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Grab eyes Singapore banking licence as MAS studies feasibility of virtual banks

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Grab, South-east Asia's most valuable startup, is exploring a move into Singapore banking as regulators in the South-east Asian city-state consider allowing online-only banks, four people with knowledge of the process said.

Singapore

GRAB, South-east Asia's most valuable startup, is exploring a move into Singapore banking as regulators in the South-east Asian city-state consider allowing online-only banks, four people with knowledge of the process said.

Grab is close to hiring a consultancy to advise it on its banking potential and is gearing up to apply for a digital-only bank licence in Singapore if the banking regulator decides to open up the sector, said the sources, who declined to be identified as they were not authorised to speak to the media.

Singapore-headquartered Grab's interest in what would be its first foray into banking has not been reported before. Grab declined comment.

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When asked for a response, the Monetary Authority of Singapore (MAS) referred Reuters to its comments issued last month when it said that it was studying the potential for allowing "digital-only banks with non-bank parentage" into its market.

Hong Kong, Singapore's fierce financial centre rival, began issuing licences earlier this year.

A potential entry by Grab - backed by Japan's SoftBank Group - and others would mark the biggest shake-up in years for a market dominated by DBS, OCBC and UOB.

The MAS could make a decision in the next couple of months on whether to admit digital-only banks with non-bank parentage, as well as the eligibility applicants, the sources said.

The city-state's banking regulator is likely to issue only two to three licences in the first phase, two of the sources said.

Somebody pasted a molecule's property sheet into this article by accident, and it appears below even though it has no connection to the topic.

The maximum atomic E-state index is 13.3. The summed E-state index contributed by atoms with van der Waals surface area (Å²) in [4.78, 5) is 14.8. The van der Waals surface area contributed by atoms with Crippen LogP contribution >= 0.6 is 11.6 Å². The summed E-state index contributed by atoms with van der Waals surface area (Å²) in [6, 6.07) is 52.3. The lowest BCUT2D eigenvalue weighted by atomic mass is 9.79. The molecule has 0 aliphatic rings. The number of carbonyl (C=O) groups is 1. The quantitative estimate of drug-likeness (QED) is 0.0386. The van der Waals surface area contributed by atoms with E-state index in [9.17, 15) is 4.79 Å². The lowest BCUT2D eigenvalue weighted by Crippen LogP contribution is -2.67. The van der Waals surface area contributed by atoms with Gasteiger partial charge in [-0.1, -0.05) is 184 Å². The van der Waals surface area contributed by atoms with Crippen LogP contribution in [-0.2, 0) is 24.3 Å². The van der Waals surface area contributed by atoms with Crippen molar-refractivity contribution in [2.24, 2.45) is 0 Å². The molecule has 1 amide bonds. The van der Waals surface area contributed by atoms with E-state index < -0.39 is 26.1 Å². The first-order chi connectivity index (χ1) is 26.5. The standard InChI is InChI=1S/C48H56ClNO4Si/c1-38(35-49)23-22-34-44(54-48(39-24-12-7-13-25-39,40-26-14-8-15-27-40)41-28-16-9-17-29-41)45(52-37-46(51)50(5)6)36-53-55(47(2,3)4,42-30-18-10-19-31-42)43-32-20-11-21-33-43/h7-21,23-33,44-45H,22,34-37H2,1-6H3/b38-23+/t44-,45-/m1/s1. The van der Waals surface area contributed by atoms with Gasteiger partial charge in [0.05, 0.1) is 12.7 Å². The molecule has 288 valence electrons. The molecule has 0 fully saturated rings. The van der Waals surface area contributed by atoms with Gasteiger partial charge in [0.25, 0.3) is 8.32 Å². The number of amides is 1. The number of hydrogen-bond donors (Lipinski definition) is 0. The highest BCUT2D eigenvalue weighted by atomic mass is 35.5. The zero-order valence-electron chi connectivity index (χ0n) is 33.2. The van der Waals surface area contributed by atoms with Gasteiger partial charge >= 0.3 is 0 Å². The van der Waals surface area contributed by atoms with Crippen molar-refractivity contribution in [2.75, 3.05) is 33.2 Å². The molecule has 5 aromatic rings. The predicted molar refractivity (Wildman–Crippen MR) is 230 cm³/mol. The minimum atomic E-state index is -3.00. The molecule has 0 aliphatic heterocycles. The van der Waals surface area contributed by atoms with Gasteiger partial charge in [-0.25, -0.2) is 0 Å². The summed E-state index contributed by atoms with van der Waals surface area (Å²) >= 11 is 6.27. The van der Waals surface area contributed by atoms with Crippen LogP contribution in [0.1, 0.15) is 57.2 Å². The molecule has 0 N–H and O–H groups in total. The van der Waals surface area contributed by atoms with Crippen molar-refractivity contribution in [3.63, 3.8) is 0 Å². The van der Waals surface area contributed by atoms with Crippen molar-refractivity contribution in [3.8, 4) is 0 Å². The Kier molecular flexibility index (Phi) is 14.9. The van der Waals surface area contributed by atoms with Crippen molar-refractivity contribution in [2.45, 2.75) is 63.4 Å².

The interest from Grab underscores how Asia's non-banking firms are keen to challenge traditional banks by leveraging their technology and their user databases to offer banking services to retail customers and small businesses.

Securing a digital banking licence in Singapore could help seven-year-old Grab to benefit from its existing data on transport movements, payment transactions and consumer behaviour, the sources said.

Last year, Grab teamed up with Japan's Credit Saison to provide loans in South-east Asia.

Global fintech players are among other groups expected to seek licences in Singapore, with some of them looking to form joint ventures, said two of the sources.

Consultants said that a digital banking licence could also appeal to Singtel, which is expanding beyond its traditional carrier services into areas such as mobile payments and cyber security.

"It is too premature to comment but having ventured into mobile financial services, we are open to exploring the feasibility of such an opportunity should it arise," a Singtel spokesman said.

In Hong Kong, affiliates of Alibaba Group Holding and Xiaomi Corp, and a consortia led by Standard Chartered and BOC Hong Kong Holdings were among those that won the digital-only banking licences.

"In Hong Kong, the guidelines were quite precise in terms of what applicants had to prove in order to get a virtual banking licence, more so than in Europe," said Dan Jones, the Asia-Pacific partner at consultancy Capco Digital.

"It will be interesting to see whether MAS goes down a similar route to Hong Kong . . . so that the only people who can apply are established companies, rather than startups."

As in Hong Kong, online-only banks in Singapore are also expected to launch by offering services such as savings accounts, personal loans and travel insurance, two of the sources said. REUTERS